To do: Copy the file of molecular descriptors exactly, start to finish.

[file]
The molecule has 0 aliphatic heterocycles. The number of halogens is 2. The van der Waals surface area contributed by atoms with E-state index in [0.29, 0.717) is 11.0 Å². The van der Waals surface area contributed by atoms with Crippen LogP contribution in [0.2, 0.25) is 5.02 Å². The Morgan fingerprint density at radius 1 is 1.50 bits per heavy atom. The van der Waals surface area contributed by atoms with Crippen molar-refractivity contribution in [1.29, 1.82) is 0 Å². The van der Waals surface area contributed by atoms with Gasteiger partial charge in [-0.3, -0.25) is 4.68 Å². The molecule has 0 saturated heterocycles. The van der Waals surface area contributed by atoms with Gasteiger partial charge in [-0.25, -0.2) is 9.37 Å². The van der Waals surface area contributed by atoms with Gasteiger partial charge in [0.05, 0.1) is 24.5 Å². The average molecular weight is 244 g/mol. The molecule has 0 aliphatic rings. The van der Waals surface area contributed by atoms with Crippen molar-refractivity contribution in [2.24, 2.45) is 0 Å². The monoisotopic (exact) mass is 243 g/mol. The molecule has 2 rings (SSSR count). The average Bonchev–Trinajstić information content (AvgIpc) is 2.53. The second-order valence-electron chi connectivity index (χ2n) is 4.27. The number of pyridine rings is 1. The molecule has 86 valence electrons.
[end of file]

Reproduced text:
The molecule has 0 aliphatic heterocycles. The number of halogens is 2. The van der Waals surface area contributed by atoms with E-state index in [0.29, 0.717) is 11.0 Å². The van der Waals surface area contributed by atoms with Crippen LogP contribution in [0.2, 0.25) is 5.02 Å². The Morgan fingerprint density at radius 1 is 1.50 bits per heavy atom. The van der Waals surface area contributed by atoms with Crippen molar-refractivity contribution in [1.29, 1.82) is 0 Å². The van der Waals surface area contributed by atoms with Gasteiger partial charge in [-0.3, -0.25) is 4.68 Å². The molecule has 0 saturated heterocycles. The van der Waals surface area contributed by atoms with Gasteiger partial charge in [-0.25, -0.2) is 9.37 Å². The van der Waals surface area contributed by atoms with Gasteiger partial charge in [0.05, 0.1) is 24.5 Å². The average molecular weight is 244 g/mol. The molecule has 0 aliphatic rings. The van der Waals surface area contributed by atoms with Crippen molar-refractivity contribution in [2.24, 2.45) is 0 Å². The monoisotopic (exact) mass is 243 g/mol. The molecule has 2 rings (SSSR count). The average Bonchev–Trinajstić information content (AvgIpc) is 2.53. The second-order valence-electron chi connectivity index (χ2n) is 4.27. The number of pyridine rings is 1. The molecule has 86 valence electrons.